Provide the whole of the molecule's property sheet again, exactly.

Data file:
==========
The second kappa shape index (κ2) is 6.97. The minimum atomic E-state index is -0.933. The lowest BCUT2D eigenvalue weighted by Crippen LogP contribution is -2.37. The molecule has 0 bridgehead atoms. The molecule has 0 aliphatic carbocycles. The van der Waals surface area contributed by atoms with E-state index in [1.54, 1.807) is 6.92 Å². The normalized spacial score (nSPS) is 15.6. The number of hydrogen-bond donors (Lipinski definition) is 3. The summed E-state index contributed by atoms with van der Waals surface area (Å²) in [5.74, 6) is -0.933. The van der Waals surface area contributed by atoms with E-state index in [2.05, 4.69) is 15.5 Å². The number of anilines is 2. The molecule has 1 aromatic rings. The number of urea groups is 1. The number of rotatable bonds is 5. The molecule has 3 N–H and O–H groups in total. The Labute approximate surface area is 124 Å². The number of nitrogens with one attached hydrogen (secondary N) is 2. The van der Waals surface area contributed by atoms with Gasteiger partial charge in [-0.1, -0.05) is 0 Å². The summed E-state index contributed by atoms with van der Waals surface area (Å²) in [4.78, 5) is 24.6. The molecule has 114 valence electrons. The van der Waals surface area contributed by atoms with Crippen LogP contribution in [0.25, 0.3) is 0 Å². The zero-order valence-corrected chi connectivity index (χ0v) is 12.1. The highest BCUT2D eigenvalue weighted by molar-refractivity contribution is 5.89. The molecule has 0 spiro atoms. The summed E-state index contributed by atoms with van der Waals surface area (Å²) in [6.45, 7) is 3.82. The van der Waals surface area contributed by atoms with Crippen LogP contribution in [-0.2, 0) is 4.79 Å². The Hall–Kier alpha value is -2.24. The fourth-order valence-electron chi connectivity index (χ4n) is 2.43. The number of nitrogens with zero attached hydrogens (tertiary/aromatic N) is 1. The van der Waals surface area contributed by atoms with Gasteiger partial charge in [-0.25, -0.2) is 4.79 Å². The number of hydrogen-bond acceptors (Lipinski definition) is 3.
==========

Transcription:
The second kappa shape index (κ2) is 6.97. The minimum atomic E-state index is -0.933. The lowest BCUT2D eigenvalue weighted by Crippen LogP contribution is -2.37. The molecule has 0 bridgehead atoms. The molecule has 0 aliphatic carbocycles. The van der Waals surface area contributed by atoms with E-state index in [1.54, 1.807) is 6.92 Å². The normalized spacial score (nSPS) is 15.6. The number of hydrogen-bond donors (Lipinski definition) is 3. The summed E-state index contributed by atoms with van der Waals surface area (Å²) in [5.74, 6) is -0.933. The van der Waals surface area contributed by atoms with E-state index in [2.05, 4.69) is 15.5 Å². The number of anilines is 2. The molecule has 1 aromatic rings. The number of urea groups is 1. The number of rotatable bonds is 5. The molecule has 3 N–H and O–H groups in total. The Labute approximate surface area is 124 Å². The number of nitrogens with one attached hydrogen (secondary N) is 2. The van der Waals surface area contributed by atoms with Gasteiger partial charge in [-0.1, -0.05) is 0 Å². The summed E-state index contributed by atoms with van der Waals surface area (Å²) in [4.78, 5) is 24.6. The molecule has 114 valence electrons. The van der Waals surface area contributed by atoms with Crippen LogP contribution in [0.25, 0.3) is 0 Å². The zero-order valence-corrected chi connectivity index (χ0v) is 12.1. The highest BCUT2D eigenvalue weighted by molar-refractivity contribution is 5.89. The molecule has 0 spiro atoms. The summed E-state index contributed by atoms with van der Waals surface area (Å²) in [6.45, 7) is 3.82. The van der Waals surface area contributed by atoms with Crippen LogP contribution in [-0.2, 0) is 4.79 Å². The Hall–Kier alpha value is -2.24. The fourth-order valence-electron chi connectivity index (χ4n) is 2.43. The number of nitrogens with zero attached hydrogens (tertiary/aromatic N) is 1. The van der Waals surface area contributed by atoms with Gasteiger partial charge in [-0.25, -0.2) is 4.79 Å². The number of hydrogen-bond acceptors (Lipinski definition) is 3.